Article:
You won't find any extras bundled with Corsair's Hydro GFX GeForce GTX 980 Ti.

 Kevin Carbotte is a contributing writer for Tom's Hardware who primarily covers VR and AR hardware. He has been writing for us for more than four years. 

  • envy14tpe
    These liquid cooled GPUs are cool, but why are they so fugly? I have yet to see one where the cables and style look good for the price. I'd rather slap a custom loop on a non liquid cooled GPU.
  • toddybody
    These hybrid coolers are just plain ugly.

    Why can't nVidia/board partners design a conventional block/pump as with the FuryX?

    For the money, I'd rather buy a KINGPIN 980ti or CLASSIFIED...and would probably reach a higher OC because of it's improved PCB and power delivery.
  • clonazepam
    Kevin Carbotte, thank you so much for the article.

    I'm really curious about this cooler. It's funny, I was just thinking about these Corsair coolers and what it might do for my reference Titan X. I've obviously hit the exact same clocks and performance level as the card in the article, prior to the voltage increase. I hit the power limit wall of 1370Mhz boost, with +390 on the memory, and being reference, less than 10 degrees to spare.

    What I'm curious about is the additional performance gained from the voltage increase and hitting that boost of 1500Mhz. The gain from a Firestrike score of like 19500 to 20300 or something doesn't seem like much. The nerd in me though would probably justify the upgrade price just as an excuse to tinker with the card and all that.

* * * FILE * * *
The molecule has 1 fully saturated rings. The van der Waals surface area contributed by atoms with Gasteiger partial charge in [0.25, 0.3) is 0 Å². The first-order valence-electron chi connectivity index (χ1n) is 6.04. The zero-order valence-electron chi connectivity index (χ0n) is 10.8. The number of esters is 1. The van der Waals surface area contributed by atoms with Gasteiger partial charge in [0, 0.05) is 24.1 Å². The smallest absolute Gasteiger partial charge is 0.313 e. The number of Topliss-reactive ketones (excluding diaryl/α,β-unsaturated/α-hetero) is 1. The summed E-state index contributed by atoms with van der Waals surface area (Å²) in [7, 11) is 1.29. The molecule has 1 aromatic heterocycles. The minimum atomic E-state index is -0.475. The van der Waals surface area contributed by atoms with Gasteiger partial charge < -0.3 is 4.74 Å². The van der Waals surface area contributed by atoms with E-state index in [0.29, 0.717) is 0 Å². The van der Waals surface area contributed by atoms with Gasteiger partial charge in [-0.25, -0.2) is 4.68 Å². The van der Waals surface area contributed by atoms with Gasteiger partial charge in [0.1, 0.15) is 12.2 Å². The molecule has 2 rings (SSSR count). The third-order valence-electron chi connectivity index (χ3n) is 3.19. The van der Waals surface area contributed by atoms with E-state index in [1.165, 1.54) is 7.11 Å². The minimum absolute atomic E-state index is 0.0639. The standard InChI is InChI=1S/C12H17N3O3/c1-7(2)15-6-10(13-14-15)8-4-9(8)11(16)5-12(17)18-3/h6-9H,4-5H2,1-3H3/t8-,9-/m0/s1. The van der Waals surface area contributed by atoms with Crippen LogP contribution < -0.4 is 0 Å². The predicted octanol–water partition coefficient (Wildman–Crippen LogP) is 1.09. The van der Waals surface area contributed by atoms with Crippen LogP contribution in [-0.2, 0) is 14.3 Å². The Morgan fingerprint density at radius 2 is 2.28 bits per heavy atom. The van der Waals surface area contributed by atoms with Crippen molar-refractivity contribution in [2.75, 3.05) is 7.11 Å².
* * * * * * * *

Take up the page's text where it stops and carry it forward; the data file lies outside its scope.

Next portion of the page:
How much do you think you gained from a power limited overclock to going all out?
  • junkeymonkey
    I thought them seahawk cards were pulled due to the Asetek lawsuits ??

    that card been long gone

    any updates on that would be nice to update me ....

    toms OLD review of this card from 2015,30104.html
  • clonazepam
    17675998 said:
    I thought them seahawk cards were pulled due to the Asetek lawsuits ??

    that card been long gone

    any updates on that would be nice to update me ....

    Its sold as a Corsair graphics card, directly from Corsair's own store.
  • sillynilly
    I'm so confused - you say: "But because it doesn't appear commercially available, we can't consider it much more than an exhibition."

    However, it is listed for sale on Corsair's site for direct sale at $699.99.
  • ern88
    Hope to see the GPU hierarchy again soon
  • JackNaylorPE
    I really don't see the "surprise" here with the card being made by MSI .... someone else makes most of Corsair's products. It's disappointing to see a cooler review without a discussion of radiator material, presence of mixed metals nor fan rpm.